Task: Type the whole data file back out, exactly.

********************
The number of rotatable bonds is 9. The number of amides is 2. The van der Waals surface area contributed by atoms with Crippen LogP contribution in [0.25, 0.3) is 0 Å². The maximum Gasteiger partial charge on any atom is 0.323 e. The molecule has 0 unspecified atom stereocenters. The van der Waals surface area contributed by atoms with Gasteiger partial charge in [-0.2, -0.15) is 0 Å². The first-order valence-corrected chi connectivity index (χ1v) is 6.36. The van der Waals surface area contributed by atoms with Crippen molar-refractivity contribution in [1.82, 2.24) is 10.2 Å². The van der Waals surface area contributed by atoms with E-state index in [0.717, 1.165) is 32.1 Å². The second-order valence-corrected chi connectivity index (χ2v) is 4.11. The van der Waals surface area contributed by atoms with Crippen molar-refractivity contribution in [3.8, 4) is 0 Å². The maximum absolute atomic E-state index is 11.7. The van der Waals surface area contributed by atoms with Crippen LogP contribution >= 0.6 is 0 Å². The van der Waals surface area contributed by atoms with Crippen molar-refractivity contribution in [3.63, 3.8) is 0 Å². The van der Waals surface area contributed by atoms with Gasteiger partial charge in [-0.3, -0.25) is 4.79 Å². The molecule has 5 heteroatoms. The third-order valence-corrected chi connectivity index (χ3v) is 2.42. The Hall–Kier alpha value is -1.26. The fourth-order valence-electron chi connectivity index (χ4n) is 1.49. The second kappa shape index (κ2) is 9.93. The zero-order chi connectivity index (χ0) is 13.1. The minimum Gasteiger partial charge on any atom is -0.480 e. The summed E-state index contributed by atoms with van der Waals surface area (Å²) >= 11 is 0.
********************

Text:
The number of rotatable bonds is 9. The number of amides is 2. The van der Waals surface area contributed by atoms with Crippen LogP contribution in [0.25, 0.3) is 0 Å². The maximum Gasteiger partial charge on any atom is 0.323 e. The molecule has 0 unspecified atom stereocenters. The van der Waals surface area contributed by atoms with Gasteiger partial charge in [-0.2, -0.15) is 0 Å². The first-order valence-corrected chi connectivity index (χ1v) is 6.36. The van der Waals surface area contributed by atoms with Crippen molar-refractivity contribution in [1.82, 2.24) is 10.2 Å². The van der Waals surface area contributed by atoms with E-state index in [0.717, 1.165) is 32.1 Å². The second-order valence-corrected chi connectivity index (χ2v) is 4.11. The van der Waals surface area contributed by atoms with Crippen molar-refractivity contribution in [3.8, 4) is 0 Å². The maximum absolute atomic E-state index is 11.7. The van der Waals surface area contributed by atoms with Crippen LogP contribution >= 0.6 is 0 Å². The van der Waals surface area contributed by atoms with Crippen molar-refractivity contribution in [3.63, 3.8) is 0 Å². The van der Waals surface area contributed by atoms with Gasteiger partial charge in [-0.3, -0.25) is 4.79 Å². The molecule has 5 heteroatoms. The third-order valence-corrected chi connectivity index (χ3v) is 2.42. The Hall–Kier alpha value is -1.26. The fourth-order valence-electron chi connectivity index (χ4n) is 1.49. The second kappa shape index (κ2) is 9.93. The zero-order chi connectivity index (χ0) is 13.1. The minimum Gasteiger partial charge on any atom is -0.480 e. The summed E-state index contributed by atoms with van der Waals surface area (Å²) >= 11 is 0.